Cameron’s multiculturalism rant: dogwhistle of a worried man?

For a speech on such sensitive issues – segregation, Islam, terrorism, Britishness, multiculturalism – Cameron’s speech at Munich was like throwing a grenade into the system.   Devoid of any ideas for developing policy, it nevertheless by its timing gave very regrettable succour to the EDL marching through Luton – surely Cameron must have guessed the likely impact of juxtaposing these two events?   It was one of those speeces which didn’t say anything new, but was clearly designed to influence the political atmosphere by playing to the anti-Muslim gallery and telling the Hard Right that he understood their feelings and sympathised with them.   Opening up a Pandora’s Box in such a mindless way can only unleash the forces of racism, suspicion and hostility that he purports to oppose.

The truth is that the increase in immigration and mixing of culturesover the last three decades or more is a by-product of the intense promotion of globalisation by an economic elite seeking to maximise its own economic interests.   Capital roaming the world to find the highest returns has been matched by the ever-growing demand by UK employers to import cheap labour to compete with low-priced products from the developing world, especially China.   Multiculturalism has been been a social aspiration, more successful generally than is often recognised, to accommodate the cultural consequences of an influx from which the economic elite is insulated by its own self-imposed residential segregation.  

Cameron complained that “we have encouraged different cultures to live separate lives”, so why doesn’t he end faith schools?   Does he not realise that in towns like mine (Oldham) Asian people mostly live in segregated districts, not for religious or ethnic reasons, but because they can only afford the housing in poorer areas?    Does he not appreciate that his advocacy of integration is rather compromised by his party’s Thatcherite championing of individualism over all things?

What is really contemptible about Cameron’s outburst is that he ignores the two key toxic factors that fundamentally drive segregation – racism and poverty/inequality.   Both of these are still deeply rooted in British society, and Cameron whether consciously or unconsciously is giving latent encouragement to the former and with the spending cuts and non-action on bankers and their bonuses is fostering the latter dramatically.   Cameron has often been seen as shallow, slick and opportunistic.   This Munich speec also reveals him as anxious about his declining popularity and all too ready to resort to populist demagogy to salvage his fortunes.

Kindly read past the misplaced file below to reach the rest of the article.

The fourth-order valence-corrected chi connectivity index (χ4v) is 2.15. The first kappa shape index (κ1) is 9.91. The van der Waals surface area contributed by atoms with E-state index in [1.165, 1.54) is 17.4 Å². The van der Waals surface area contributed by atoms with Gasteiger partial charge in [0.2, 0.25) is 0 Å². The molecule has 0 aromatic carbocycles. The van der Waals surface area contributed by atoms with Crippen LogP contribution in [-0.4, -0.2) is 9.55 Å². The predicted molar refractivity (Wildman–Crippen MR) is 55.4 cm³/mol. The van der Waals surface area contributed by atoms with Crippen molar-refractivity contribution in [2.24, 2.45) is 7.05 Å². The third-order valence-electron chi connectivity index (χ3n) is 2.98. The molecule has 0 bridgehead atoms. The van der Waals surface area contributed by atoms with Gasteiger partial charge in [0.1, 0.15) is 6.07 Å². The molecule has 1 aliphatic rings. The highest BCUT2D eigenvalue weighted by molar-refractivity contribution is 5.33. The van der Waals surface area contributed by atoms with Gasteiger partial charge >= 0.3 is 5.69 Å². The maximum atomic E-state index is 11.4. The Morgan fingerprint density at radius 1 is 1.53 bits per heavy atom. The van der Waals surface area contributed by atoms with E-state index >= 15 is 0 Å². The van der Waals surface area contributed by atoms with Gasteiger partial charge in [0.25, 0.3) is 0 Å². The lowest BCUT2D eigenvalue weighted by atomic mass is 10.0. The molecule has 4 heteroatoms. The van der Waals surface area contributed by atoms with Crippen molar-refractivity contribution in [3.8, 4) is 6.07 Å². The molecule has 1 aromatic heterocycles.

5 thoughts on “Cameron’s multiculturalism rant: dogwhistle of a worried man?

  1. Thanks for writing this blog on Cameron’s ‘multiculturalism’ speech, sums up what I’m feeling about it. I particularly liked this;

    Cameron complained that ”we have encouraged different cultures to live separate lives”, so why doesn’t he end faith schools? Does he not realise that in towns like mine (Oldham) Asian people mostly live in segregated districts, not for religious or ethnic reasons, but because they can only afford the housing in poorer areas?

    Yes there was no mention from Cameron of ending the faith school system, if he had at least that would’ve been one positive thing (too much to ask for!). It’s quite obvious that Tory policy doesn’t involve helping the poor/vulnerable, so segregation is a big part of their plans… this includes the general segregation of the very rich from the poor!

    As much as I can’t stand the conservatives stance on having a diverse, cosmopolitan UK, I feel just the same about what New Labour did to collapse it! Remember Gordon Brown’s “British jobs for British workers” phrase that the BNP used? Obviously New Labour did a whole lot more damage to multiculturalism in their 13 years in power!

  2. For god sake!! and New labours Policy did allow for the poor, look if you want to bring people into the UK fine by me Asians, Muslims, catholics I do not care but if you open the doors and do not build to ensure that influx can live your asking for serious problems.

    In my area our influx was from Poland, we have no housing with about a five to six year waiting list if your lucky.

    We had people building a squat on land and the council did nothing even though we reported it, until we reported it to the news papers and then they found them council housing, which annoyed the people at the top of the waiting list.

    Immigration without the infrastructure is serious

  3. Your last sentence is particularly significant… that Cameron feels the need to blow the dog whistle only 9m into this government means that he is feeling the pressure of the criticisms of the flawed NHS reforms, schools, forests and the economic policies. I hope that the ‘sensible wing’ of the Conservatives are finally beginning to be frightened enough to stop this notion of ‘creative chaos’ otherwise known as anarcho-capitalism.

  4. I really don’t think multiculturalism is the problem of failed Labour policies. But on the other hand when I look at the benevolent rules of Britain as far as its immigration policies are concerned I believe there needs to be a better system implemented in order to reduce the growing number of those who come to live in Britain without even the basic knowledge of the language or culture of the country.

  5. I’m glad to hear that you identified with this post about Cameron’s speech, and feel that you raise an extremely good point about segregation.

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